As an Addition to His Country House, Sean Kelly Builds an Artist Residency

As an Addition to His Country House, Sean Kelly Builds an Artist Residency
The quaint, quiet town of Chatham in upstate New York, home to businesses like the American Pie Contemporary General Store and Ralph's Pretty Good Cafe, is not a place where you would expect to find a series of conceptual art interventions. And yet, that is precisely what has been going on there since British artist Peter Liversidge moved into town a month ago. Over the past few weeks, he's been collecting handwritten signs that read "Free" — he generally finds them protruding from bins at tag sales, or on the roadside next to a jumble of discarded objects — and replacing them with ones of his own creation. He has set up the signs he's gathered along one wall of a spacious studio he is currently occupying on the town's Main Street, upstairs from a deli and a clothing shop. Arrayed together in the space, they seem to advertise a larger, more idealistic sense of freedom.

While the setting may be unusual for the London-based Liversidge, the format is not. His artworks almost always take the form of typed-up proposals for offbeat projects. In 2007, he made a series of these that were shown in Art Basel's Art Statements section and which proposed activities that he enacted during the fair in the tiny canton of Basel, such as fishing in the Rhine River.

Chatham has posed some challenges, however. His latest hurdle is the local bookstore, which is the one business that has turned down his proposal to emboss dollar bills with a message that reads "Montana Forever." (Liversidge lived in that state for a time, and became fascinated with it.) The ice cream store said yes, as did the deli, which calls itself the Grainery. "The bookstore said no," Liversidge laments. "They were pretty grumpy."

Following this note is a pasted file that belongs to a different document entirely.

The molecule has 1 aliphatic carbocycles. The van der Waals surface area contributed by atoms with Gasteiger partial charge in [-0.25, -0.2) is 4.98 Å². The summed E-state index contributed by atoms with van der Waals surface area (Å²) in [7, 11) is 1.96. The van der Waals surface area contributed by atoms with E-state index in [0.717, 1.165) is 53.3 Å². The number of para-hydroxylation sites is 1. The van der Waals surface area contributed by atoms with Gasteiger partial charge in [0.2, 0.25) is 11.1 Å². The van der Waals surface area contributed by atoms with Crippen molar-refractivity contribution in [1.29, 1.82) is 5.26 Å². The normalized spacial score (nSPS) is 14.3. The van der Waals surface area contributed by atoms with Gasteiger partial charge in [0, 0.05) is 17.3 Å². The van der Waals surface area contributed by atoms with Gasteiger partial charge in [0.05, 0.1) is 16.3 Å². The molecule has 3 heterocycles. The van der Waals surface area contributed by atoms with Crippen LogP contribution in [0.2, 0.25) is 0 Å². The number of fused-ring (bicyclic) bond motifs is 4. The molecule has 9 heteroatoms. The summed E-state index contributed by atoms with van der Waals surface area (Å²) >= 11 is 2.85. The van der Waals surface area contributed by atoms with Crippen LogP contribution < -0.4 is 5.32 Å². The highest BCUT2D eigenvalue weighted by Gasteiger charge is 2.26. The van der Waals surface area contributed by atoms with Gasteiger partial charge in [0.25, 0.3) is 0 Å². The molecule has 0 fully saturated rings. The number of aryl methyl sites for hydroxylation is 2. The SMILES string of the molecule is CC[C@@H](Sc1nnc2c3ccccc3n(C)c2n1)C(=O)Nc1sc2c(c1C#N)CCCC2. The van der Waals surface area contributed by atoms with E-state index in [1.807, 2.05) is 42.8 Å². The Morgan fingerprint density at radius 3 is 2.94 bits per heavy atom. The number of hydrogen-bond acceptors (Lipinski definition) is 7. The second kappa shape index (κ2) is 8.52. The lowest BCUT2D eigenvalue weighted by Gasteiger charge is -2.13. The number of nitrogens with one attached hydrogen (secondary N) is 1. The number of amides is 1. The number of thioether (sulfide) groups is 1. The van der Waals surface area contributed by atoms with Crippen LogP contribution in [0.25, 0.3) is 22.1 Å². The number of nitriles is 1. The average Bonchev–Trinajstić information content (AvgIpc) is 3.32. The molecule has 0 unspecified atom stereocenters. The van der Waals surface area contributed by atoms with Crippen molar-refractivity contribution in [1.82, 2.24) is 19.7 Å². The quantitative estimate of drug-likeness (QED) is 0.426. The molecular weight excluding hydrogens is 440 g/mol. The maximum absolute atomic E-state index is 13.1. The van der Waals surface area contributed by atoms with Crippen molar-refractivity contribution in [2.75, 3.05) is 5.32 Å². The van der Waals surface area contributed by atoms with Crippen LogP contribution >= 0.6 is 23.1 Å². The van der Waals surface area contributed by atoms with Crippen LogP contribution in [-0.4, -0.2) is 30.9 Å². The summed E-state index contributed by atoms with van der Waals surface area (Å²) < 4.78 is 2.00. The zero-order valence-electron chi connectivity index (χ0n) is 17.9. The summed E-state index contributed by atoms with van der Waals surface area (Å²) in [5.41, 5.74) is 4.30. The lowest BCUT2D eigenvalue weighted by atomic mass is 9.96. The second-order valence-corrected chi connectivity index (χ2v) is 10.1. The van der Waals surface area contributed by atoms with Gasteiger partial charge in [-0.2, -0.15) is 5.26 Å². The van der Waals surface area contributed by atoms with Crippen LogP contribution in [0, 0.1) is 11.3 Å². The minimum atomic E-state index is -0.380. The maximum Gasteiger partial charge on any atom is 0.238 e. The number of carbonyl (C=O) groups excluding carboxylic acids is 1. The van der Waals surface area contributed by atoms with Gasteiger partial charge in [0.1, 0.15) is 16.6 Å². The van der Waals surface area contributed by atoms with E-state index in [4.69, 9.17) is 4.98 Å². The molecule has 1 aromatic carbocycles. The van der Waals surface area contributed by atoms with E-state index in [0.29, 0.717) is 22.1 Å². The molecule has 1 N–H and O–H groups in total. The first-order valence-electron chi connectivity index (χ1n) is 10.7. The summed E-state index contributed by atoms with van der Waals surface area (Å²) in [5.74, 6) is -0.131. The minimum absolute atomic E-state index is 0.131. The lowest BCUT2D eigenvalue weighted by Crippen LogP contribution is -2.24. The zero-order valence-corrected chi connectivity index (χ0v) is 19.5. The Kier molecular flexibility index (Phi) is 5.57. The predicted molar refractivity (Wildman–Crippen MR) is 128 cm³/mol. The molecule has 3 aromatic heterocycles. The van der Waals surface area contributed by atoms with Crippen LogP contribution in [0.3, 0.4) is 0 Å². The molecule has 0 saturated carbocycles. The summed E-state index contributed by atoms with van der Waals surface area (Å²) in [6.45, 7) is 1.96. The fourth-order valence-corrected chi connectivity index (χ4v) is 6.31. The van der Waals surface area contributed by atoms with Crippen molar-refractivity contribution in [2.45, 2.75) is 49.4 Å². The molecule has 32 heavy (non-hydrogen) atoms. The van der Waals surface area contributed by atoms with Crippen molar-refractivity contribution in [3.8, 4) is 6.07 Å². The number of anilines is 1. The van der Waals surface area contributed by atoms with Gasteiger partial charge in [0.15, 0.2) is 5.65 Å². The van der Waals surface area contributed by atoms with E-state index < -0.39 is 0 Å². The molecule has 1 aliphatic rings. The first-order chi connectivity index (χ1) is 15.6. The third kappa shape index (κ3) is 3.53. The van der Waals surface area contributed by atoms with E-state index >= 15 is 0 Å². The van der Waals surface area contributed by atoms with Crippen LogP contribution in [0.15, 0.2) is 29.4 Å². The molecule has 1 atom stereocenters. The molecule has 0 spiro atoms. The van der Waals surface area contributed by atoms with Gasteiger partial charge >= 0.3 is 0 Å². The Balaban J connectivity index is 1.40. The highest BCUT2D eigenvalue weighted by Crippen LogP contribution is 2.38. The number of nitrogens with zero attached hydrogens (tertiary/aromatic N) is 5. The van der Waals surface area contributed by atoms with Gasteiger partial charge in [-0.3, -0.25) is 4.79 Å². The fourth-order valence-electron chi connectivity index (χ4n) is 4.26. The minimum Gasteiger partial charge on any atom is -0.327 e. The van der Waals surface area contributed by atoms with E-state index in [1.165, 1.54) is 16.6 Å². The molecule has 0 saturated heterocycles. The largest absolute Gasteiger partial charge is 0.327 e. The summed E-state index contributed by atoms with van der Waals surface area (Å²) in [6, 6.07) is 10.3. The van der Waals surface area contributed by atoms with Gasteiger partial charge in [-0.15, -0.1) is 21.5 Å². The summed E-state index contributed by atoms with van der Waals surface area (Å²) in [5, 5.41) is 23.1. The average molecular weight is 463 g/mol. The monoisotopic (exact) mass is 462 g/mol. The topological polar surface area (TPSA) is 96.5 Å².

Luckily Liversidge's Chatham host can probably lend a hand in the matter. "Oh, the bookstore," says British-born New York dealer Sean Kelly, standing in Liversidge's studio on a recent Saturday and waving a hand dismissively. "I'll talk to them." Kelly owns the vast studio space Liversidge is using in Chatham, and invited the artist to live there for the summer, along with his wife and two young boys, an arrangement that functions as a sort of informal artist residency. "It's been relaxing," the artist's wife, Cassie, says. "Peter has stopped wearing his watch."

The building has an illustrious history. In the 1970s, Ellsworth Kelly (no relation to the dealer) used it as a studio and produced a group of paintings he called the "Chatham Series," among other works. But there have been even more colorful visitors. Cady Hall began its life in the late 19th century as Allen's Theatre, a mainly vaudeville venue that was used for both films and live performances into the 1930s. When Sean Kelly did a full-scale renovation of the space after purchasing it a few years ago — he put down a new floor, and had to replace its entire rear wall, which was falling down — he found old programs secreted away under the floorboards, including one for "Queen of Sheba," advertised as "A Gigantic 10 Reel Production: Two Machines, Giving a Non-Stop Show. No Time Lost Changing Reels." The bottom of the program promises "Big Pictures are Worth While." He also found an old ticket-stamping machine. As sleepy as it may be now, Chatham was a lively center of industry in the first decades of the 20th century. Just behind Cady Hall are a set of train tracks now used for freight — Liversidge has been flattening pennies on them, to amuse his two boys — that used to serve major passenger lines so that celebrities including Houdini and the Three Stooges who had just performed in Manhattan would hop off the train, do a quick gig at the Hall, then catch the next train up to Montreal.